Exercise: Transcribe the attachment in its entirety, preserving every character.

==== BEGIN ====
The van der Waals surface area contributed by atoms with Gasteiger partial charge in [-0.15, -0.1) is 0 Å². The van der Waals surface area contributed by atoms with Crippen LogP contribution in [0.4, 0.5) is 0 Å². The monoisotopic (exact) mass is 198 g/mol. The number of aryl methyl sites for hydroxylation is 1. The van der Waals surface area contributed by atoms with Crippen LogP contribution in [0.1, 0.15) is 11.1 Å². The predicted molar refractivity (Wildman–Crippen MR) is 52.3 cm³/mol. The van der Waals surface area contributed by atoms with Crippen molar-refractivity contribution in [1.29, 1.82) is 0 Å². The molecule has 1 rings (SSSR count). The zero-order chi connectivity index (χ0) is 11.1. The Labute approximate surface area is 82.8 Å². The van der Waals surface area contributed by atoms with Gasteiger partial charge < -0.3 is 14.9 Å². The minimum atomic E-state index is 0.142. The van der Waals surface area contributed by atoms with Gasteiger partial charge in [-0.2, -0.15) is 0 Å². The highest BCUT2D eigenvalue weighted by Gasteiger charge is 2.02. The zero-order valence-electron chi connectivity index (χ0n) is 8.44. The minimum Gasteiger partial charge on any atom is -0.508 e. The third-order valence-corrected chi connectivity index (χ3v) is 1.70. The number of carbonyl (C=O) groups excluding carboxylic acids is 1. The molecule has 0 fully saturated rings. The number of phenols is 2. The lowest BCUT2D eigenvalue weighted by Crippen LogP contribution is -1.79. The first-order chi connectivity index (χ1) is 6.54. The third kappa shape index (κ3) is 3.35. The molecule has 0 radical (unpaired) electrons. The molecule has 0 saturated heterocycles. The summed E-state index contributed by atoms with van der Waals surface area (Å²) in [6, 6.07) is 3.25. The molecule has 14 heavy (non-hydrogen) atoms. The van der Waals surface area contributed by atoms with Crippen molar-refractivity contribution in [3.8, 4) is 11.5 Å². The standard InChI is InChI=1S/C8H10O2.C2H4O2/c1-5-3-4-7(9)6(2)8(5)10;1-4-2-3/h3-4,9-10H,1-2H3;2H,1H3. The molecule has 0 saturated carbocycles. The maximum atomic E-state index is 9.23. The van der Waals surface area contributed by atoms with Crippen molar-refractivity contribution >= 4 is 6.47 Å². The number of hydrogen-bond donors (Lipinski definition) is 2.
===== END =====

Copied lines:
The van der Waals surface area contributed by atoms with Gasteiger partial charge in [-0.15, -0.1) is 0 Å². The van der Waals surface area contributed by atoms with Crippen LogP contribution in [0.4, 0.5) is 0 Å². The monoisotopic (exact) mass is 198 g/mol. The number of aryl methyl sites for hydroxylation is 1. The van der Waals surface area contributed by atoms with Crippen LogP contribution in [0.1, 0.15) is 11.1 Å². The predicted molar refractivity (Wildman–Crippen MR) is 52.3 cm³/mol. The van der Waals surface area contributed by atoms with Crippen molar-refractivity contribution in [1.29, 1.82) is 0 Å². The molecule has 1 rings (SSSR count). The zero-order chi connectivity index (χ0) is 11.1. The Labute approximate surface area is 82.8 Å². The van der Waals surface area contributed by atoms with Gasteiger partial charge < -0.3 is 14.9 Å². The minimum atomic E-state index is 0.142. The van der Waals surface area contributed by atoms with Gasteiger partial charge in [-0.2, -0.15) is 0 Å². The highest BCUT2D eigenvalue weighted by Gasteiger charge is 2.02. The zero-order valence-electron chi connectivity index (χ0n) is 8.44. The minimum Gasteiger partial charge on any atom is -0.508 e. The third-order valence-corrected chi connectivity index (χ3v) is 1.70. The number of carbonyl (C=O) groups excluding carboxylic acids is 1. The molecule has 0 fully saturated rings. The number of phenols is 2. The lowest BCUT2D eigenvalue weighted by Crippen LogP contribution is -1.79. The first-order chi connectivity index (χ1) is 6.54. The third kappa shape index (κ3) is 3.35. The molecule has 0 radical (unpaired) electrons. The molecule has 0 saturated heterocycles. The summed E-state index contributed by atoms with van der Waals surface area (Å²) in [6, 6.07) is 3.25. The molecule has 14 heavy (non-hydrogen) atoms. The van der Waals surface area contributed by atoms with Crippen molar-refractivity contribution in [3.8, 4) is 11.5 Å². The standard InChI is InChI=1S/C8H10O2.C2H4O2/c1-5-3-4-7(9)6(2)8(5)10;1-4-2-3/h3-4,9-10H,1-2H3;2H,1H3. The molecule has 0 saturated carbocycles. The maximum atomic E-state index is 9.23. The van der Waals surface area contributed by atoms with Crippen molar-refractivity contribution >= 4 is 6.47 Å². The number of hydrogen-bond donors (Lipinski definition) is 2.